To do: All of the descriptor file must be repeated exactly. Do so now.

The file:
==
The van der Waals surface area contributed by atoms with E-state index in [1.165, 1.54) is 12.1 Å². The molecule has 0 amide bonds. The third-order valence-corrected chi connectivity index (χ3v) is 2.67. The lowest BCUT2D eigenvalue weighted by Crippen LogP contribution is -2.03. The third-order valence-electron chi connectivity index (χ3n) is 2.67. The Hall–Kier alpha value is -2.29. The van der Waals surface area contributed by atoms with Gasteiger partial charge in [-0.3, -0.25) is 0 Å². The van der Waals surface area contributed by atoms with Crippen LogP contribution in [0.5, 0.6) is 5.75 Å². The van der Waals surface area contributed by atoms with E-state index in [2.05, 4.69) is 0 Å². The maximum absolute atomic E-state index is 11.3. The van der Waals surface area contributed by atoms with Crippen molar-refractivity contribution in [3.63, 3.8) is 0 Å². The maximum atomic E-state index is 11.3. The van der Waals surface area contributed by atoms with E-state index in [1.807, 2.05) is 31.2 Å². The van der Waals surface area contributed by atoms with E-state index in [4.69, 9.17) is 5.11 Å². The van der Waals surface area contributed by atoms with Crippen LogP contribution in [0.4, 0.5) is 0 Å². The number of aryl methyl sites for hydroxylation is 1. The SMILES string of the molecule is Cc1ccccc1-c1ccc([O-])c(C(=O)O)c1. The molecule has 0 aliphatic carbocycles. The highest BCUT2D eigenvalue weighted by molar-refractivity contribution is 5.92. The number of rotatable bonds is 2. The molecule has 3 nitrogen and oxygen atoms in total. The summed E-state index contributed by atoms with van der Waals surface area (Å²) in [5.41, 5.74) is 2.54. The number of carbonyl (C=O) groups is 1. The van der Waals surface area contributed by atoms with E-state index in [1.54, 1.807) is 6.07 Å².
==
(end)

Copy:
The van der Waals surface area contributed by atoms with E-state index in [1.165, 1.54) is 12.1 Å². The molecule has 0 amide bonds. The third-order valence-corrected chi connectivity index (χ3v) is 2.67. The lowest BCUT2D eigenvalue weighted by Crippen LogP contribution is -2.03. The third-order valence-electron chi connectivity index (χ3n) is 2.67. The Hall–Kier alpha value is -2.29. The van der Waals surface area contributed by atoms with Gasteiger partial charge in [-0.3, -0.25) is 0 Å². The van der Waals surface area contributed by atoms with Crippen LogP contribution in [0.5, 0.6) is 5.75 Å². The van der Waals surface area contributed by atoms with E-state index in [2.05, 4.69) is 0 Å². The maximum absolute atomic E-state index is 11.3. The van der Waals surface area contributed by atoms with Crippen molar-refractivity contribution in [3.63, 3.8) is 0 Å². The maximum atomic E-state index is 11.3. The van der Waals surface area contributed by atoms with E-state index in [1.807, 2.05) is 31.2 Å². The van der Waals surface area contributed by atoms with E-state index in [4.69, 9.17) is 5.11 Å². The van der Waals surface area contributed by atoms with Crippen LogP contribution in [0.4, 0.5) is 0 Å². The number of aryl methyl sites for hydroxylation is 1. The SMILES string of the molecule is Cc1ccccc1-c1ccc([O-])c(C(=O)O)c1. The molecule has 0 aliphatic carbocycles. The highest BCUT2D eigenvalue weighted by molar-refractivity contribution is 5.92. The number of rotatable bonds is 2. The molecule has 3 nitrogen and oxygen atoms in total. The summed E-state index contributed by atoms with van der Waals surface area (Å²) in [5.41, 5.74) is 2.54. The number of carbonyl (C=O) groups is 1. The van der Waals surface area contributed by atoms with E-state index in [1.54, 1.807) is 6.07 Å².